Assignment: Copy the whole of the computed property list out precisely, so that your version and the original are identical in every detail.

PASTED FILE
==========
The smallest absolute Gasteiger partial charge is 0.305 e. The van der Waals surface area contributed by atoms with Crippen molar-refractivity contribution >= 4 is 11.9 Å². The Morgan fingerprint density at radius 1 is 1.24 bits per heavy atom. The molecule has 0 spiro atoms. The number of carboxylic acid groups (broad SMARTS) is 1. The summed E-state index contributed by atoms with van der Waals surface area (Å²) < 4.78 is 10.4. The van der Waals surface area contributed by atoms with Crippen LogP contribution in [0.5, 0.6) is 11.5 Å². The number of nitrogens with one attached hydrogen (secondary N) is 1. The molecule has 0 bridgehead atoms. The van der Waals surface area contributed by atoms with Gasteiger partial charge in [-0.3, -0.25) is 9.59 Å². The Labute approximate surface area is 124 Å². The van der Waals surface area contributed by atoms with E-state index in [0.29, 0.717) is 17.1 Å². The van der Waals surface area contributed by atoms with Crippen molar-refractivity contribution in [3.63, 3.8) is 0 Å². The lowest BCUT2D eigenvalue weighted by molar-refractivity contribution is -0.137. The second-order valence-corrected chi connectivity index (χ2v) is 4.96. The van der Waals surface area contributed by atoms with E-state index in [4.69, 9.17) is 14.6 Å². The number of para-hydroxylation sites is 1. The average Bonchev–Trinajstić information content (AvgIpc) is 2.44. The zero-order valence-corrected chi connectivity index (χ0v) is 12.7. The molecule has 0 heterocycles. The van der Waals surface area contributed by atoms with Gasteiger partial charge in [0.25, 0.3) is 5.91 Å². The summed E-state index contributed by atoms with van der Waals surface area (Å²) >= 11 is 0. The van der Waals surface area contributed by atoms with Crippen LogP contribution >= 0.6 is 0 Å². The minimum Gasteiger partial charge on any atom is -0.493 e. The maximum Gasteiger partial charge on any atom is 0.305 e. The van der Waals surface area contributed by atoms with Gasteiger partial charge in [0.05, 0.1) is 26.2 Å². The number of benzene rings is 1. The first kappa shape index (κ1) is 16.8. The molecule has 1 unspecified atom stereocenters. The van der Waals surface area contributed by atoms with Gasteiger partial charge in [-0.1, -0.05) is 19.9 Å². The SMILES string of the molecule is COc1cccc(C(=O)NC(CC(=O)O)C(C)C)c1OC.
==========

The smallest absolute Gasteiger partial charge is 0.305 e. The van der Waals surface area contributed by atoms with Crippen molar-refractivity contribution >= 4 is 11.9 Å². The Morgan fingerprint density at radius 1 is 1.24 bits per heavy atom. The molecule has 0 spiro atoms. The number of carboxylic acid groups (broad SMARTS) is 1. The summed E-state index contributed by atoms with van der Waals surface area (Å²) < 4.78 is 10.4. The van der Waals surface area contributed by atoms with Crippen LogP contribution in [0.5, 0.6) is 11.5 Å². The number of nitrogens with one attached hydrogen (secondary N) is 1. The molecule has 0 bridgehead atoms. The van der Waals surface area contributed by atoms with Gasteiger partial charge in [-0.3, -0.25) is 9.59 Å². The Labute approximate surface area is 124 Å². The van der Waals surface area contributed by atoms with E-state index in [0.29, 0.717) is 17.1 Å². The van der Waals surface area contributed by atoms with Crippen molar-refractivity contribution in [3.63, 3.8) is 0 Å². The lowest BCUT2D eigenvalue weighted by molar-refractivity contribution is -0.137. The second-order valence-corrected chi connectivity index (χ2v) is 4.96. The van der Waals surface area contributed by atoms with E-state index in [4.69, 9.17) is 14.6 Å². The number of para-hydroxylation sites is 1. The average Bonchev–Trinajstić information content (AvgIpc) is 2.44. The zero-order valence-corrected chi connectivity index (χ0v) is 12.7. The molecule has 0 heterocycles. The van der Waals surface area contributed by atoms with Gasteiger partial charge in [0.25, 0.3) is 5.91 Å². The summed E-state index contributed by atoms with van der Waals surface area (Å²) >= 11 is 0. The van der Waals surface area contributed by atoms with Crippen LogP contribution >= 0.6 is 0 Å². The minimum Gasteiger partial charge on any atom is -0.493 e. The maximum Gasteiger partial charge on any atom is 0.305 e. The van der Waals surface area contributed by atoms with Gasteiger partial charge in [0.05, 0.1) is 26.2 Å². The number of benzene rings is 1. The first kappa shape index (κ1) is 16.8. The molecule has 1 unspecified atom stereocenters. The van der Waals surface area contributed by atoms with Gasteiger partial charge in [-0.1, -0.05) is 19.9 Å². The SMILES string of the molecule is COc1cccc(C(=O)NC(CC(=O)O)C(C)C)c1OC.